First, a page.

The World Bank board approved the establishment of the new CGIAR Trust Fund at its meeting on 12 January. This means that the new CGIAR Fund is legitimate for the Bank, and the Fund Office will soon start functioning. This is obviously quite an important milestone for the CGIAR reform. The Executive Directors were all very positive and highly supportive of the new CGIAR. The Switzerland ED particularly praised it as a highly inclusive and consultative reform process.

Ren Wang, Director CGIAR in a message, thanked the Transition Management Team as well as the Alliance Leadership. He especially commended Rudy Rabbinge, CGIAR Science Council Chair, for his dedicated work and inputs, which made this milestone possible.


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Farmers’ field day for pigeonpea hybrid ICPH 2671 in Medak district

Farmers’ field day for pigeonpea hybrid ICPH 2671
Farmers in the field of Janardhan Mudiraj.

ICRISAT scientists participated in the ‘Farmers’ Field day for pigeonpea hybrid ICPH 2671’ at Choutakur Village of Medak District on 11 January. The 20-acre pigeonpea farm, owned by Gongloor Janardhan Mudiraj was the venue of the Farmers’ Field day. A total of 14 acres was cultivated with ICPH 2671 and 6 acres with local cultivar LRG 41.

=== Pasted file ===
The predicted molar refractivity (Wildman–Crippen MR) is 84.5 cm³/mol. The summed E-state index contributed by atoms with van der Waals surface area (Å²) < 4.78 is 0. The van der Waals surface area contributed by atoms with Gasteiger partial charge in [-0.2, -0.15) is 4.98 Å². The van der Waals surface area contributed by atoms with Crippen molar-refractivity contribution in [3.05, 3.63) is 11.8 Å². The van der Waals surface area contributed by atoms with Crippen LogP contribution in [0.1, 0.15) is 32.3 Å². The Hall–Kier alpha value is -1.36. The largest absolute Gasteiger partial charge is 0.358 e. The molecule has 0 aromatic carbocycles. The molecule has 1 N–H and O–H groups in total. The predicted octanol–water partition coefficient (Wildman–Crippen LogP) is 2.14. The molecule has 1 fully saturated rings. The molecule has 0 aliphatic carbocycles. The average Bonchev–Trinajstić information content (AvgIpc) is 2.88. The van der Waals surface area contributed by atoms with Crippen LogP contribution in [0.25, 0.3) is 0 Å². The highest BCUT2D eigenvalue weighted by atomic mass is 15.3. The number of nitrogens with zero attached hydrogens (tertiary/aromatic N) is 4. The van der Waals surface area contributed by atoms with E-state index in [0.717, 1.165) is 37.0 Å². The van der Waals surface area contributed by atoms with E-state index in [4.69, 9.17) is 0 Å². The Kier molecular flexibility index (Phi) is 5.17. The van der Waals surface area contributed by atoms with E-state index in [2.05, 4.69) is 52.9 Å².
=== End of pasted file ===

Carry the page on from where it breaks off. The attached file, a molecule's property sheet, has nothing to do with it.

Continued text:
About 100 enthusiastic farmers graced the occasion. They observed the huge difference between the hybrid and the local cultivar in terms of biomass and number of pods.

Farmers’ field day for pigeonpea hybrid ICPH 2671
Scientists briefing farmers.

Beside farmers, J Ramchandar Rao of the Department of Agriculture, Sangareddy; Agricultural Officers of Narsapur, Jinnaram, Kowidipalli, and Hatnura sub-divisions; Myer Mula, R Ramarao and Khin Lay Kyu of ICRISAT attended the field day.

Mula presented the importance of cultivating a hybrid for higher productivity and income. He pointed out that higher production would reduce dependence on imported dal from countries such as Myanmar.

Farmers, impressed by the ICRISAT hybrid were found enquiring about the availability of the hybrid for the upcoming cropping season.